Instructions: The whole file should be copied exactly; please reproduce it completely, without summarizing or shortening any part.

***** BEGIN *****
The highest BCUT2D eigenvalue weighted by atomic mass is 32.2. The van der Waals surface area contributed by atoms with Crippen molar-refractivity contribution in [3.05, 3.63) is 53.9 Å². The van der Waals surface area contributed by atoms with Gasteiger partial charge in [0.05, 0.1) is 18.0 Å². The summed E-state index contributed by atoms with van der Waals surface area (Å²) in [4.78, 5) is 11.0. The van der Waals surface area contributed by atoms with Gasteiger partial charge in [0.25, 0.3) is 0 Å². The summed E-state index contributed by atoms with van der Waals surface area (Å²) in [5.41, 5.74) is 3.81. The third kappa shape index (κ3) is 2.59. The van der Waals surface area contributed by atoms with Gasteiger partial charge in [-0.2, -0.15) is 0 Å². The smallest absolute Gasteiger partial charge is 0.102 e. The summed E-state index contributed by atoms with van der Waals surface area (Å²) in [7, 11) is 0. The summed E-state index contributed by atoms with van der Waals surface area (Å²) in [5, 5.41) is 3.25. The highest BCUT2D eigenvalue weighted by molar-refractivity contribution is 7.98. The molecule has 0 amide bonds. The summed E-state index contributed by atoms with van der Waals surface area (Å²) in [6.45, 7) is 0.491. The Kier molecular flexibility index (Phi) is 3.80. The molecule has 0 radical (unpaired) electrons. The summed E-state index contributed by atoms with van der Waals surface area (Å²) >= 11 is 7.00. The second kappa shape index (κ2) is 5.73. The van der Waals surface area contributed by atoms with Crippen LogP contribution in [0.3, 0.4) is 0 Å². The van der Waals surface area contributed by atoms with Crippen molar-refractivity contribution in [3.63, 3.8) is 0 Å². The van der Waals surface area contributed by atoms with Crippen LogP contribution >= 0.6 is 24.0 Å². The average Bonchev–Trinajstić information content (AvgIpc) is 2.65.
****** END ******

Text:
The highest BCUT2D eigenvalue weighted by atomic mass is 32.2. The van der Waals surface area contributed by atoms with Crippen molar-refractivity contribution in [3.05, 3.63) is 53.9 Å². The van der Waals surface area contributed by atoms with Gasteiger partial charge in [0.05, 0.1) is 18.0 Å². The summed E-state index contributed by atoms with van der Waals surface area (Å²) in [4.78, 5) is 11.0. The van der Waals surface area contributed by atoms with Gasteiger partial charge in [0.25, 0.3) is 0 Å². The summed E-state index contributed by atoms with van der Waals surface area (Å²) in [5.41, 5.74) is 3.81. The third kappa shape index (κ3) is 2.59. The van der Waals surface area contributed by atoms with Gasteiger partial charge in [-0.2, -0.15) is 0 Å². The smallest absolute Gasteiger partial charge is 0.102 e. The summed E-state index contributed by atoms with van der Waals surface area (Å²) in [7, 11) is 0. The summed E-state index contributed by atoms with van der Waals surface area (Å²) in [5, 5.41) is 3.25. The highest BCUT2D eigenvalue weighted by molar-refractivity contribution is 7.98. The molecule has 0 amide bonds. The summed E-state index contributed by atoms with van der Waals surface area (Å²) in [6.45, 7) is 0.491. The Kier molecular flexibility index (Phi) is 3.80. The molecule has 0 radical (unpaired) electrons. The summed E-state index contributed by atoms with van der Waals surface area (Å²) >= 11 is 7.00. The second kappa shape index (κ2) is 5.73. The van der Waals surface area contributed by atoms with Crippen LogP contribution in [0.3, 0.4) is 0 Å². The van der Waals surface area contributed by atoms with Crippen molar-refractivity contribution in [3.63, 3.8) is 0 Å². The van der Waals surface area contributed by atoms with Crippen LogP contribution >= 0.6 is 24.0 Å². The average Bonchev–Trinajstić information content (AvgIpc) is 2.65.